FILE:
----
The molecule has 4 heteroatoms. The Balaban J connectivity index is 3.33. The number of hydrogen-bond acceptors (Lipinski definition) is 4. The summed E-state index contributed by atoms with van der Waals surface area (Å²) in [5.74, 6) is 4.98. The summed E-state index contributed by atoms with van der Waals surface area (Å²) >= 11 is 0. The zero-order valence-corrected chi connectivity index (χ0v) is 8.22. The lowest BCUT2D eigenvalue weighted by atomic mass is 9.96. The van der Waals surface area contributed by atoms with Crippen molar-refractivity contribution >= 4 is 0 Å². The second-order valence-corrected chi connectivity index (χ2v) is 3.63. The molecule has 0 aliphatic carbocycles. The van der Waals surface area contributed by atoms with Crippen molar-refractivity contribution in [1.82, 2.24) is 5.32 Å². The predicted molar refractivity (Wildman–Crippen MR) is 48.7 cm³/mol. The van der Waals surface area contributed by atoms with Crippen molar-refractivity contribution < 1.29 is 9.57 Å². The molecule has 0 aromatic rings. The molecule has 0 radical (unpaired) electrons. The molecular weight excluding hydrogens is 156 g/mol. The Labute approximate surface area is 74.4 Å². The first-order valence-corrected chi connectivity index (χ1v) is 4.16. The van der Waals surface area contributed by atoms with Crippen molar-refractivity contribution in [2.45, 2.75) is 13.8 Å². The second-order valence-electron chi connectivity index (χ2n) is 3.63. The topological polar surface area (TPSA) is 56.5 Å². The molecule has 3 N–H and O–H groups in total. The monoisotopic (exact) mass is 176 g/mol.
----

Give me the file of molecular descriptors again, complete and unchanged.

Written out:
The molecule has 4 heteroatoms. The Balaban J connectivity index is 3.33. The number of hydrogen-bond acceptors (Lipinski definition) is 4. The summed E-state index contributed by atoms with van der Waals surface area (Å²) in [5.74, 6) is 4.98. The summed E-state index contributed by atoms with van der Waals surface area (Å²) >= 11 is 0. The zero-order valence-corrected chi connectivity index (χ0v) is 8.22. The lowest BCUT2D eigenvalue weighted by atomic mass is 9.96. The van der Waals surface area contributed by atoms with Crippen molar-refractivity contribution >= 4 is 0 Å². The second-order valence-corrected chi connectivity index (χ2v) is 3.63. The molecule has 0 aliphatic carbocycles. The van der Waals surface area contributed by atoms with Crippen molar-refractivity contribution in [1.82, 2.24) is 5.32 Å². The predicted molar refractivity (Wildman–Crippen MR) is 48.7 cm³/mol. The van der Waals surface area contributed by atoms with Crippen molar-refractivity contribution < 1.29 is 9.57 Å². The molecule has 0 aromatic rings. The molecule has 0 radical (unpaired) electrons. The molecular weight excluding hydrogens is 156 g/mol. The Labute approximate surface area is 74.4 Å². The first-order valence-corrected chi connectivity index (χ1v) is 4.16. The van der Waals surface area contributed by atoms with Crippen molar-refractivity contribution in [2.45, 2.75) is 13.8 Å². The second-order valence-electron chi connectivity index (χ2n) is 3.63. The topological polar surface area (TPSA) is 56.5 Å². The molecule has 3 N–H and O–H groups in total. The monoisotopic (exact) mass is 176 g/mol.